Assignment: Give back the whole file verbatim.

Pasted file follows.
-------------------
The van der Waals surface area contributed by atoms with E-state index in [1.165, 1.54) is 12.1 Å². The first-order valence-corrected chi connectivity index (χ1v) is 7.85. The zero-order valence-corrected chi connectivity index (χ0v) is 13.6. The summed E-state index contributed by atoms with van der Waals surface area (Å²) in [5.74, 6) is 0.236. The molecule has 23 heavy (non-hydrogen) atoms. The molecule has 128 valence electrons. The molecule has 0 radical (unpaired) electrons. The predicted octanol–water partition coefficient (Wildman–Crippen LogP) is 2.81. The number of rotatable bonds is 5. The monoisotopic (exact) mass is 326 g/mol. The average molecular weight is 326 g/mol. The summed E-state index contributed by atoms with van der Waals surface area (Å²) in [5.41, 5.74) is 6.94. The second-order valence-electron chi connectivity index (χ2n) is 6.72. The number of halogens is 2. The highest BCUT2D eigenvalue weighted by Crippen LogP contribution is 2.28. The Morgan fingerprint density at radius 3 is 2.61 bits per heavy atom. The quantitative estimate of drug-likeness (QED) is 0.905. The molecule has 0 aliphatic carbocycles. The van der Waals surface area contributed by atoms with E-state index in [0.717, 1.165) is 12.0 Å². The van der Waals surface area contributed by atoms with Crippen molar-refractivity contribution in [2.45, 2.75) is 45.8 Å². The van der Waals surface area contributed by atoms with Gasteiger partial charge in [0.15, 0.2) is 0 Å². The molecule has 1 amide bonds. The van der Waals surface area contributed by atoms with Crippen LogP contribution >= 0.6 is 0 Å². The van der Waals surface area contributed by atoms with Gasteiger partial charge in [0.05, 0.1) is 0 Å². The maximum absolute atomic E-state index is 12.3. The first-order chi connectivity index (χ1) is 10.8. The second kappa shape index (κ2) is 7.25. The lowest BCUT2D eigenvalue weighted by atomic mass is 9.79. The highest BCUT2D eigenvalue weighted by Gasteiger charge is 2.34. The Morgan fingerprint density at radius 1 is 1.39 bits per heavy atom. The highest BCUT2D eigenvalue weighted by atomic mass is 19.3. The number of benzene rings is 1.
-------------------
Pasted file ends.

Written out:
The van der Waals surface area contributed by atoms with E-state index in [1.165, 1.54) is 12.1 Å². The first-order valence-corrected chi connectivity index (χ1v) is 7.85. The zero-order valence-corrected chi connectivity index (χ0v) is 13.6. The summed E-state index contributed by atoms with van der Waals surface area (Å²) in [5.74, 6) is 0.236. The molecule has 23 heavy (non-hydrogen) atoms. The molecule has 128 valence electrons. The molecule has 0 radical (unpaired) electrons. The predicted octanol–water partition coefficient (Wildman–Crippen LogP) is 2.81. The number of rotatable bonds is 5. The monoisotopic (exact) mass is 326 g/mol. The average molecular weight is 326 g/mol. The summed E-state index contributed by atoms with van der Waals surface area (Å²) in [5.41, 5.74) is 6.94. The second-order valence-electron chi connectivity index (χ2n) is 6.72. The number of halogens is 2. The highest BCUT2D eigenvalue weighted by Crippen LogP contribution is 2.28. The Morgan fingerprint density at radius 3 is 2.61 bits per heavy atom. The quantitative estimate of drug-likeness (QED) is 0.905. The molecule has 0 aliphatic carbocycles. The van der Waals surface area contributed by atoms with E-state index in [0.717, 1.165) is 12.0 Å². The van der Waals surface area contributed by atoms with Crippen molar-refractivity contribution in [2.45, 2.75) is 45.8 Å². The van der Waals surface area contributed by atoms with Gasteiger partial charge in [0.15, 0.2) is 0 Å². The molecule has 1 amide bonds. The van der Waals surface area contributed by atoms with Crippen LogP contribution >= 0.6 is 0 Å². The van der Waals surface area contributed by atoms with Gasteiger partial charge in [0.05, 0.1) is 0 Å². The maximum absolute atomic E-state index is 12.3. The first-order chi connectivity index (χ1) is 10.8. The second kappa shape index (κ2) is 7.25. The lowest BCUT2D eigenvalue weighted by atomic mass is 9.79. The highest BCUT2D eigenvalue weighted by Gasteiger charge is 2.34. The Morgan fingerprint density at radius 1 is 1.39 bits per heavy atom. The highest BCUT2D eigenvalue weighted by atomic mass is 19.3. The number of benzene rings is 1.